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I was testing something out using LinqPad and was surprised that the following code did not produce an exception:

ulong lSmallValue = 5;
ulong lBigValue = 10;

ulong lDifference = lSmallValue - lBigValue;

Console.WriteLine(lDifference);
Console.WriteLine((long)lDifference);

This produces the following output:

18446744073709551611
-5

Fortunately, I was hoping for this behavior, but I was under the assumption that this would cause an OverflowException to be thrown.

From System.OverflowException:

An OverflowException is thrown at run time under the following conditions:

  • An arithmetic operation produces a result that is outside the range of the data type returned by the operation.
  • A casting or conversion operation attempts to perform a narrowing conversion, and the value of the source data type is outside the range of the target data type.

Why doesn't the operation lSmallValue - lBigValue fall into the first category?

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Probably it is not outside the range; the ulong still has enough bits to hold the values of your operation (although it is interpreted different to what you expect). –  Uwe Keim Sep 24 '12 at 19:25

2 Answers 2

up vote 10 down vote accepted

CLR will not throw the Overflow exception by default. Unless you're using the "checked" keyword.

http://msdn.microsoft.com/en-us/library/74b4xzyw%28v=vs.71%29.aspx

UPD: Actually, I do recommend the "CLR via C#" by Jeffrey Richter - he makes these things so much more transparent. My favorite book about the CLR and C# fundamentals.

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1  
This does in-fact cause the exception to be thrown. Thanks, I've never run into the checked keyword before. –  Anthony Sep 24 '12 at 19:28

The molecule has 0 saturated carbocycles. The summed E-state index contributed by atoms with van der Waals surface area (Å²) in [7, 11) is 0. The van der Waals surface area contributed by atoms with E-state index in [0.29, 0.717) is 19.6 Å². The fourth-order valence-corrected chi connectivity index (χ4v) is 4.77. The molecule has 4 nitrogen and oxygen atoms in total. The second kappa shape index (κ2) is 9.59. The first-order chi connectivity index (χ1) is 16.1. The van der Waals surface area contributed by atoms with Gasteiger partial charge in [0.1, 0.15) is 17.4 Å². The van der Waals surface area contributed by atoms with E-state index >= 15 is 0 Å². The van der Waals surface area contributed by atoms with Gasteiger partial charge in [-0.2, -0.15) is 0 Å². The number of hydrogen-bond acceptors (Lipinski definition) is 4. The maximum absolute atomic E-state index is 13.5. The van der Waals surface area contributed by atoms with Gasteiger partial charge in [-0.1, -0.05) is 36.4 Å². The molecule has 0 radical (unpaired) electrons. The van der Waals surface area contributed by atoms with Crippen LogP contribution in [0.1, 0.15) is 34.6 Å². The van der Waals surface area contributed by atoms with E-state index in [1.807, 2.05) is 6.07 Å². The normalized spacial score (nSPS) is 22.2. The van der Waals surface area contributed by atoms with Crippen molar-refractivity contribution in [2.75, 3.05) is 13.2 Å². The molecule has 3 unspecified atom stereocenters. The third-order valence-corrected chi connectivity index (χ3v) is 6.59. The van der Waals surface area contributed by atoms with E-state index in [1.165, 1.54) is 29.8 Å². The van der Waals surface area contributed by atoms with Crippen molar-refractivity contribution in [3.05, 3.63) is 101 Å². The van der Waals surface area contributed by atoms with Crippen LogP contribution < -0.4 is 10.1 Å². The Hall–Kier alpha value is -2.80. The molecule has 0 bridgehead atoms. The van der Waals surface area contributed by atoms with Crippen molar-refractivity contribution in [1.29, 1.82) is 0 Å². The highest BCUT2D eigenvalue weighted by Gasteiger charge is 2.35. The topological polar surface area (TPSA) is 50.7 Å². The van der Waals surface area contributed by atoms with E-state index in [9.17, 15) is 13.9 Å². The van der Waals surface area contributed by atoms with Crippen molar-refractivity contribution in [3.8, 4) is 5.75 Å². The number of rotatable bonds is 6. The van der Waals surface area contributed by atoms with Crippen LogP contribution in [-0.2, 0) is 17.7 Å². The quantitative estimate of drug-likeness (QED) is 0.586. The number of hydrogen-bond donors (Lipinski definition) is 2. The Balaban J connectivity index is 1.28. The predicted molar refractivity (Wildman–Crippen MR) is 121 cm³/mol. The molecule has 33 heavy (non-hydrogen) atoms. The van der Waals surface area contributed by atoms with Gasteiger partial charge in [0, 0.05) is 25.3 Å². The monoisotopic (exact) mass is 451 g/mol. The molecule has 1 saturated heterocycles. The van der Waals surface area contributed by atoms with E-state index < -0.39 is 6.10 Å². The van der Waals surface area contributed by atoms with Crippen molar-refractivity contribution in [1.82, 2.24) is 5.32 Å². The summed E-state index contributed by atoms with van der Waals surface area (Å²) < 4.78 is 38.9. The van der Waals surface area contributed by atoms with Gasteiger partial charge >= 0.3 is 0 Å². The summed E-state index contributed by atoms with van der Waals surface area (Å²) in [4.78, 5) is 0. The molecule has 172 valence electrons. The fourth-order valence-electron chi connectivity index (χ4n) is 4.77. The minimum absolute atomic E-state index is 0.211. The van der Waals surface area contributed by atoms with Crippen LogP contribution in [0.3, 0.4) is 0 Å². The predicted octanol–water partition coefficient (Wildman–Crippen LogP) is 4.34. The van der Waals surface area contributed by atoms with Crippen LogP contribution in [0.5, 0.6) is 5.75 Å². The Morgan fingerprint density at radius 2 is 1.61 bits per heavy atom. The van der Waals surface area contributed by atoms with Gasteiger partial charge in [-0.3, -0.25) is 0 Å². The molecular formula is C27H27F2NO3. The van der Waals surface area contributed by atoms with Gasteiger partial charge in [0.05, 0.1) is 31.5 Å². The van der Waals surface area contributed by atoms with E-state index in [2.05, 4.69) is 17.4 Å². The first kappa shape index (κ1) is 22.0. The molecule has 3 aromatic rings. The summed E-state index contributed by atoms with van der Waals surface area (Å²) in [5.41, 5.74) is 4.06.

I now feel I should read my Richter book again! –  Gromer Sep 24 '12 at 19:37

"For the arithmetic, casting, or conversion operation to throw an OverflowException, the operation must occur in a checked context."

The OverflowException will be called as soon as you put your code within a checked block.

ulong lSmallValue = 5;
ulong lBigValue = 10;
checked {
try {
    ulong lDifference = lSmallValue - lBigValue;
}
catch (OverflowException) {
    Console.WriteLine("Exception caught");
}}
share|improve this answer
    
What? That's really a weird explanation (and wrong, IMO). –  Uwe Keim Sep 24 '12 at 19:26
1  
This is wrong, if I wrap it in a try..catch block in LinqPad still no exception is thrown. –  Anthony Sep 24 '12 at 19:26
1  
This is incorrect. –  Odrade Sep 24 '12 at 19:27
1  
"Checked" in this case has nothing to do with try/catch. There is a checked { } block, iirc, that turns on overflow checking. –  cHao Sep 24 '12 at 19:27
1  
I don't think that this is a correct answer - try catch doesn't make any sense there. You need to use the "cehcked" keyword. See my response lower –  Mikhail Sep 24 '12 at 19:27

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